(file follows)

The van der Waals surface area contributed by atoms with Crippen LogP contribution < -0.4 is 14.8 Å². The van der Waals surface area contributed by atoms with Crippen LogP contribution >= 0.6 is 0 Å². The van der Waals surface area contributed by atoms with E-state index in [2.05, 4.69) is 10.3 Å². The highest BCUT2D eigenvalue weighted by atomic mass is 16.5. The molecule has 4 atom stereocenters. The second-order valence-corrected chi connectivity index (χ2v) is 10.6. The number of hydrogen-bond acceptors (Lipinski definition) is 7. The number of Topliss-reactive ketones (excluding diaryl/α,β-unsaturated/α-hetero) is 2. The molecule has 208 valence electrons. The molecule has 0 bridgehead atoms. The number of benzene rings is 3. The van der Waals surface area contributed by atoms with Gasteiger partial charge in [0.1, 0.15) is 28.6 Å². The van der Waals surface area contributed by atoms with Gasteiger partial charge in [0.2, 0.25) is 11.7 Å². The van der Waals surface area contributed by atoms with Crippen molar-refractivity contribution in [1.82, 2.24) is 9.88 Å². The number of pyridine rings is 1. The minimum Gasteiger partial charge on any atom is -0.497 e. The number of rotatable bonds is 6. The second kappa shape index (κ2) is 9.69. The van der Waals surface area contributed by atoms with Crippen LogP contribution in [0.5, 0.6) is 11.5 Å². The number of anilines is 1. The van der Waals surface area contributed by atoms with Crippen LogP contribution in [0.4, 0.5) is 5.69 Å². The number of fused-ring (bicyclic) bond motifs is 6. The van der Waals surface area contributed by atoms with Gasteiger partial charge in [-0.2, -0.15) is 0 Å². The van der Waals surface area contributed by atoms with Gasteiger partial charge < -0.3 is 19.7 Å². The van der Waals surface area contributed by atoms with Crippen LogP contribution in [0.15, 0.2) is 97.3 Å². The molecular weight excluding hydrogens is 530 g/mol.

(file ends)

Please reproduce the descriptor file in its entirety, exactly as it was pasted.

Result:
The van der Waals surface area contributed by atoms with Crippen LogP contribution < -0.4 is 14.8 Å². The van der Waals surface area contributed by atoms with Crippen LogP contribution >= 0.6 is 0 Å². The van der Waals surface area contributed by atoms with E-state index in [2.05, 4.69) is 10.3 Å². The highest BCUT2D eigenvalue weighted by atomic mass is 16.5. The molecule has 4 atom stereocenters. The second-order valence-corrected chi connectivity index (χ2v) is 10.6. The number of hydrogen-bond acceptors (Lipinski definition) is 7. The number of Topliss-reactive ketones (excluding diaryl/α,β-unsaturated/α-hetero) is 2. The molecule has 208 valence electrons. The molecule has 0 bridgehead atoms. The number of benzene rings is 3. The van der Waals surface area contributed by atoms with Gasteiger partial charge in [0.1, 0.15) is 28.6 Å². The van der Waals surface area contributed by atoms with Gasteiger partial charge in [0.2, 0.25) is 11.7 Å². The van der Waals surface area contributed by atoms with Crippen molar-refractivity contribution in [1.82, 2.24) is 9.88 Å². The number of pyridine rings is 1. The minimum Gasteiger partial charge on any atom is -0.497 e. The number of rotatable bonds is 6. The second kappa shape index (κ2) is 9.69. The van der Waals surface area contributed by atoms with Crippen LogP contribution in [0.5, 0.6) is 11.5 Å². The number of anilines is 1. The van der Waals surface area contributed by atoms with Crippen LogP contribution in [0.4, 0.5) is 5.69 Å². The number of fused-ring (bicyclic) bond motifs is 6. The van der Waals surface area contributed by atoms with Gasteiger partial charge in [-0.2, -0.15) is 0 Å². The van der Waals surface area contributed by atoms with Gasteiger partial charge < -0.3 is 19.7 Å². The van der Waals surface area contributed by atoms with Crippen LogP contribution in [0.15, 0.2) is 97.3 Å². The molecular weight excluding hydrogens is 530 g/mol.